Miami Dolphins’ front office decisions deserve scrutiny after another no-show against the Buffalo Bills

The Miami Dolphins looked horrible in Sunday's 0-35 loss vs. the Buffalo Bills. The front office needs to take the heat for rebuild decisions.

MIAMI GARDENS, Florida — You can draw a straight line from the Miami Dolphins’ draft night decisions to Sunday afternoon’s thoroughly embarrassing result, which — all things considered — is probably the worst loss of Brian Flores’ career.

While the 35-0 whipping at the hands of the Bills wasn’t the largest margin of defeat Flores has suffered as the Dolphins head coach, it was certainly the most clarifying.

Dolphins suffer worst loss in Flores era Sunday vs. Bills

The Dolphins, as currently constructed, are not a great football team. They might not even be a good one.

And that’s very bad news three years into a rebuild designed to show real results in 2021. Instead, the Dolphins have actually lost ground in the AFC East. They lost by 30 on the road to the Bills in the 2020 finale. Then, they lost by 35 in their 2021 home opener.

Granted, you’d be forgiven for thinking the game was held at Orchard Park South. Thousands of Buffalo fans were in prime seats at Hard Rock Stadium, and Bills Mafia was loud enough to impact the game.

“Nice to get a win in front of the home crowd,” a frisky Bills social media manager tweeted out an hour after the game ended.

A low blow? Perhaps. But the shade was warranted. The Bills and their fans both showed up Sunday. Additionally, the Dolphins have far bigger worries than a little trash talk.

Tua Tagovailoa left early with a rib injury

Their starting quarterback, Tua Tagovailoa, left the game early with some seriously sore ribs. Further tests were scheduled for Sunday night and Monday morning to determine the injury’s severity, although NFL Network reports no bones were broken.

But whenever Tua returns, it doesn’t seem Jacoby Brissett will be all that eager to just hand the job back over.

Even after an underwhelming relief appearance — Brissett needed 40 attempts to manage 169 passing yards — he chafed at being called a backup.

“I don’t refer to myself as a backup quarterback,” Brissett said. ” … I’m a starter.”

Maybe for Week 3, when the Dolphins visit the suddenly dangerous Raiders.

But the Dolphins aren’t going to give up on Tagovailoa just 59 snaps into his second season, no matter how uninspiring those snaps have been.

Still, this is an important subplot supporting a broader narrative — Miami’s rebuild has some massive, and perhaps insurmountable, flaws.

Who’s to blame for Miami’s poor rebuilding?

Those flaws directly reflect dubious draft decisions made by Flores and general manager Chris Grier since they joined forces in 2019.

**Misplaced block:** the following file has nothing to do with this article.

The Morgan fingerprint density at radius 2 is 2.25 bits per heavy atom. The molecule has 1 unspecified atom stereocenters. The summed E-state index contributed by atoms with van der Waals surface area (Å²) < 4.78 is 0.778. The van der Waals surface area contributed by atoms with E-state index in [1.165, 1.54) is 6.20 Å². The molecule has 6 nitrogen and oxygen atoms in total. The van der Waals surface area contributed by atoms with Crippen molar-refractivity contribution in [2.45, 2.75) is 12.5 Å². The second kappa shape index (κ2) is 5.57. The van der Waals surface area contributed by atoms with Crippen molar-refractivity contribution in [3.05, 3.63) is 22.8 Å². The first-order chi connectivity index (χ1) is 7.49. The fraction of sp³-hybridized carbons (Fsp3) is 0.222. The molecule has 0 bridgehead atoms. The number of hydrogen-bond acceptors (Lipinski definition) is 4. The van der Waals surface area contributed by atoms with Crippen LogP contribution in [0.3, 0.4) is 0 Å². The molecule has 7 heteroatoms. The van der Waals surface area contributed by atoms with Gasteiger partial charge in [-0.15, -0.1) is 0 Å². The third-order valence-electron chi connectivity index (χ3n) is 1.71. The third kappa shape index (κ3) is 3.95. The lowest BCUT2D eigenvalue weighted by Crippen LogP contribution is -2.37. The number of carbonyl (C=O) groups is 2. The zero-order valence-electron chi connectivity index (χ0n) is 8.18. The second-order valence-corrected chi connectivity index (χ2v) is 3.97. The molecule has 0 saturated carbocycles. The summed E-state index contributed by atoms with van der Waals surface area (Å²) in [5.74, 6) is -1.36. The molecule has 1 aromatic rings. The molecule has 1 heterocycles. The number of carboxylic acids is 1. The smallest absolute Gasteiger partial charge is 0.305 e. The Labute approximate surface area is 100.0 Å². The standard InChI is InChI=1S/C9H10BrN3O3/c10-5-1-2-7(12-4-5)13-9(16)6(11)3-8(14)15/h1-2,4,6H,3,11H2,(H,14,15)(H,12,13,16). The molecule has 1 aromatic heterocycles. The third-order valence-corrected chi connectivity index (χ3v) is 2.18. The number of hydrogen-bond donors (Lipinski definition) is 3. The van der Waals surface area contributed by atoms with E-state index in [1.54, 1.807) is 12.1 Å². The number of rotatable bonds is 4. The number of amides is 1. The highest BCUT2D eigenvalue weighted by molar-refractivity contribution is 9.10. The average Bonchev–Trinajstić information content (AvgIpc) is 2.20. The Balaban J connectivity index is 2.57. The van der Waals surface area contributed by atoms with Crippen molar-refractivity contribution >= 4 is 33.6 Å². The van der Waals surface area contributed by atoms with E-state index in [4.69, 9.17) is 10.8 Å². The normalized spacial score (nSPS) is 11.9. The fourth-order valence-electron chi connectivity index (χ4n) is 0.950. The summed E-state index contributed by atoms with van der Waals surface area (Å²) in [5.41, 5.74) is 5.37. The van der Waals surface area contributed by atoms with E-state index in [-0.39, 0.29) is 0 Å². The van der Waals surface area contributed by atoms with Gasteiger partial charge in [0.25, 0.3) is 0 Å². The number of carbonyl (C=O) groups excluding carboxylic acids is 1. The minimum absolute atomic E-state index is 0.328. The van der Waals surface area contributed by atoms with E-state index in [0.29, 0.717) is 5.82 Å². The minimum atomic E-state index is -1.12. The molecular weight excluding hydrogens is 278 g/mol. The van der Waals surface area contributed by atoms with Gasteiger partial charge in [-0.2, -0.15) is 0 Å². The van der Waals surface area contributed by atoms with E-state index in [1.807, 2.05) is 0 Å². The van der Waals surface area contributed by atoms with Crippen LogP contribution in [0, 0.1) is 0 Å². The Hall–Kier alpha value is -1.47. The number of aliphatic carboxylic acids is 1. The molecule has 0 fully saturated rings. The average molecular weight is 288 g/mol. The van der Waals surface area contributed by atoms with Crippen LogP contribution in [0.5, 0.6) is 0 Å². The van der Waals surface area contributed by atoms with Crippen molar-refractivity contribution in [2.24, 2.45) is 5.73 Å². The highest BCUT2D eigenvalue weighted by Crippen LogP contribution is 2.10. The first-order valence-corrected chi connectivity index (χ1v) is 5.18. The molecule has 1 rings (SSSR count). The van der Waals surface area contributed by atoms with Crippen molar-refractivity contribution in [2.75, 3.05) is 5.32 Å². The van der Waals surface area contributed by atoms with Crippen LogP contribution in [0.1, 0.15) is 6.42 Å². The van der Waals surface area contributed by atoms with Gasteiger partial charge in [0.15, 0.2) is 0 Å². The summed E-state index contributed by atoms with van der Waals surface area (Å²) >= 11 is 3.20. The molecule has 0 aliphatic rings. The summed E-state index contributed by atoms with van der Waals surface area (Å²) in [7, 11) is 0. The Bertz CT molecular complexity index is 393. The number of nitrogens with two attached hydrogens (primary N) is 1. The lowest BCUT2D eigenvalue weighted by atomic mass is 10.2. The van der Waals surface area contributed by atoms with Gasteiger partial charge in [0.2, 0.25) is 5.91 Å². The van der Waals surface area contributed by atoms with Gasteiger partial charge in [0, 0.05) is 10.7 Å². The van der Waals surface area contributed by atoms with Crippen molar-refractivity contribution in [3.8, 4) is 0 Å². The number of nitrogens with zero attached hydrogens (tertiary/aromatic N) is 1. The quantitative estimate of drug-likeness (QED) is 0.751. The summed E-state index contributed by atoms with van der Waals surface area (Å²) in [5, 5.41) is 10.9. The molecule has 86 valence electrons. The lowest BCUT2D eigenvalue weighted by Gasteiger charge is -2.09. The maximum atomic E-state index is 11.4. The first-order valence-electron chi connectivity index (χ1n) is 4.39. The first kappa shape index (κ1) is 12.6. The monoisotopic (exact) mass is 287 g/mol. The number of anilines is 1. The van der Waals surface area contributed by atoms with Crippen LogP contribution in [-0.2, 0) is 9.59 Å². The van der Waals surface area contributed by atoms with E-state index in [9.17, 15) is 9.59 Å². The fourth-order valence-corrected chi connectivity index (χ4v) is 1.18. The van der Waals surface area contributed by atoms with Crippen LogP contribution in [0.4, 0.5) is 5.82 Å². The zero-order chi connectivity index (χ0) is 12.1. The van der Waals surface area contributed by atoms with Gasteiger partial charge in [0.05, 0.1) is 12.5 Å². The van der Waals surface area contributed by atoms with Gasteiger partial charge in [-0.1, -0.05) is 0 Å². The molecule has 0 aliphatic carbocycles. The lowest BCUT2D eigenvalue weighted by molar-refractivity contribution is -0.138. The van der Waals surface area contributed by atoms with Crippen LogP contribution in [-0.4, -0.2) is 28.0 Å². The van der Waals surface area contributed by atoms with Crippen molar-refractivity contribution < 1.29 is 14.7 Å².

The Dolphins gutted the roster in 2019 to ensure they had a treasure trove of premium draft picks. They have made six first-round and four second-round picks in the last three drafts.

And yet, the offensive line is as bad as ever. The quarterback position remains such a concern that Deshaun Watson, and his 22 sexual misconduct accusations, remain a trade possibility. And the Dolphins have been largely outplayed through eight quarters of the 2021 season.

The Dolphins have been outgained by 232 yards, allowed 62.1% of third-down attempts to be converted, have a team passer rating of 65.7, and have surrendered 8 sacks.

Furthermore, they would likely be 0-2 if not for Xavien Howard’s late forced fumble against the Patriots in Week 1.

Tagovailoa hasn’t played well enough through 11 starts, especially compared to Justin Herbert, who was available when Miami picked No. 5 overall in 2020. The Dolphins took Tua over Herbert — that decision looks worse by the week.

Christian Wilkins among first-round misses

Nevertheless, the personnel failures go far beyond that. The Dolphins took Christian Wilkins 13th overall in 2019. His next tackle for loss will be his first in 2021. Brian Burns, Montez Sweat, and Marquise Brown were all available when Miami was on the clock — each has had a more impactful NFL career.

Yet, the 2020 NFL Draft is really where the mistakes happened. Along with taking Tagovailoa fifth overall, the Dolphins selected OT Austin Jackson 18th and CB Noah Igbinoghene 30th.

Jackson, by our count, surrendered 2 sacks Sunday to go with the 4 he gave up as a rookie. He was the fifth-best tackle in a four-tackle draft, and the Dolphins probably reached when they took him due to need. But at least Jackson saw the field Sunday. Igbinoghene was a healthy scratch for the second straight game this year.

The Dolphins chose Jackson over stud wide receiver Justin Jefferson. Miami also went with Igbinoghene instead of Clyde Edwards-Helaire or D’Andre Swift.

An offense that features Herbert, Jefferson, and one of those two running backs would not have been shut out Sunday.

As for the 2021 class, it’s far too early to make any sort of evaluation on Jaylen Waddle (No. 6 overall) or Jaelan Phillips (No. 18). However, it doesn’t look great for Phillips to be largely invisible against the Bills while his ex-University of Miami teammate Greg Rousseau (who went No. 30) recorded a pair of sacks.

To be fair, every team makes draft mistakes. But the good ones make far fewer than the bad ones. And with what they’ve put on the field through eight quarters, it’s risky to consider the Dolphins a good team.

Adam Beasley is the National NFL Analyst and Insider for Pro Football Network. You can read all of Adam’s work here and give him a follow on Twitter @AdamHBeasley.

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